It's been a year since I sang with Joyful Noise, not for want of trying to get to rehearsals or lack of commitment to the choir, just life getting in the way. So when I read the email about friends and family joining I was very excited and planned to go with my daughters. Still, complications meant we only managed one rehearsal together and another with just my youngest. We did enjoy ourselves though, had a great laugh and made the most of it, especially the food! It was also an opportunity to put HIV on the table again - not that it was off limits. An online friend died recently and a young friend diagnosed positive after we encouraged him to test, so there has been shock and sadness and it felt really good to focus on the joy.
So another performance at the Freedom Bar…could I come? I emailed Paul. He greeted me with such a wonderful hug when I returned to rehearsals, I thought it would be OK, but the choir is more professional now. "Hi Mel-Hun, You are TOTALLY welcome," was the reply. "Come in your blue jeans or denim skirt and sing with us."
So I brought a new pair of blue jeans, dusted off my heels and arranged for my daughters to travel up with my boyfriend. I had a slight diva moment in boots when the makeover I had arranged was cancelled. I'd spent all morning straightening my hair and it was raining, it just wasn't going to plan. Then the Bobbi Brown stand came to my rescue, 'glammed' me up, and after a quick train journey and quick change, I was ready to perform.
We had done a great rehearsal, I met some new choir members, reunited with old and my family was on their way, perfect. Then at the door to Freedom, my daughters were refused. In fairness to the bouncer, they didn't look 18, didn't have ID, and it is a bar. So I collected my bags and left. Paul looked crestfallen, but I was looking good (maybe not 18, but reckoned I could get away with 30) and we were in London, so it was gonna be alright! Boyfriend was just happy, I looked good!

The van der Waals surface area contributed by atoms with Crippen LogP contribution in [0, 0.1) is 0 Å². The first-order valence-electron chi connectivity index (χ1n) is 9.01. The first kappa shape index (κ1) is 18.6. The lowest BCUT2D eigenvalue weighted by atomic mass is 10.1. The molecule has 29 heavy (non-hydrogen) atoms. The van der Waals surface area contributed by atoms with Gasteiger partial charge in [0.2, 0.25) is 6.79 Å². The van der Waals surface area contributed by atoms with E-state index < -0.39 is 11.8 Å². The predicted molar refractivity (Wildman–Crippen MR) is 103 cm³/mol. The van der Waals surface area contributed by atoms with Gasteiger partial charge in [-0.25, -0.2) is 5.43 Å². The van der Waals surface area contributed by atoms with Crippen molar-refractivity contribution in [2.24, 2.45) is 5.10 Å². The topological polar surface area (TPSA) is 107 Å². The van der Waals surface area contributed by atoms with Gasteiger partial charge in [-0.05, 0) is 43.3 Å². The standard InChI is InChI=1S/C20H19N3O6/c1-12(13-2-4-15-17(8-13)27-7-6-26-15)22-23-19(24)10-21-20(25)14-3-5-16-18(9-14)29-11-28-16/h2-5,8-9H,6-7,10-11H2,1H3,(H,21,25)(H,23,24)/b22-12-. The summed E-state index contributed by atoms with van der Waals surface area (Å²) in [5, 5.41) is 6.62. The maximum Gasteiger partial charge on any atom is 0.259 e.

"Go, we'll catch the train back by ourselves," my daughters suggested, and so after discussion/apprehension/appreciation and lots of waving at the station we walked back. Then I was on stage being 'Raised up, so I could stand on mountains' and remembering how fantastic it feels to be free, to be me, without judgment. Stigma is a struggle that affects me in subtle ways, so subtle I am still trying to work it all out. Since joining the choir I have found my voice. I am definitely more comfortable talking about my HIV, but still uncomfortable with how people will react.
There's something so accepting about an audience of people who know your status and still want to hear you sing, that it allows me to belt it out. There's something so empowering about standing (and dancing) with other plwhiv, all enjoying the moment, that makes me so strong and proud. And there's something so wonderful about singing and harmonising together that allows my soul to shine. There is no shame in having an HIV+ status. I know that. I can rationalise/discuss/educate, but it is still there, as a subtle undercurrent and occasionally a wave.
I couldn't stand up at my children's local amateur dramatic club and say, "The show is about to start. Please turn off your phones." I sweated, stammered and panicked. Drowned in stigma, not that anyone knew my status, it was just an inexplicable fear that they would if I stood up and took the stage. Yet four years later, here I was, in freedom, strutting my stuff to our reggae mash up. In the front and smiling, completely embracing where I am, who I'm with and why I belong. The show had now started!
To misquote Bob Marley:
'One good thing about music, when it hits you, you feel no pain'
'One good thing about Joyful Noise is, when it hits you, you feel no shame'
So hit me with season 6.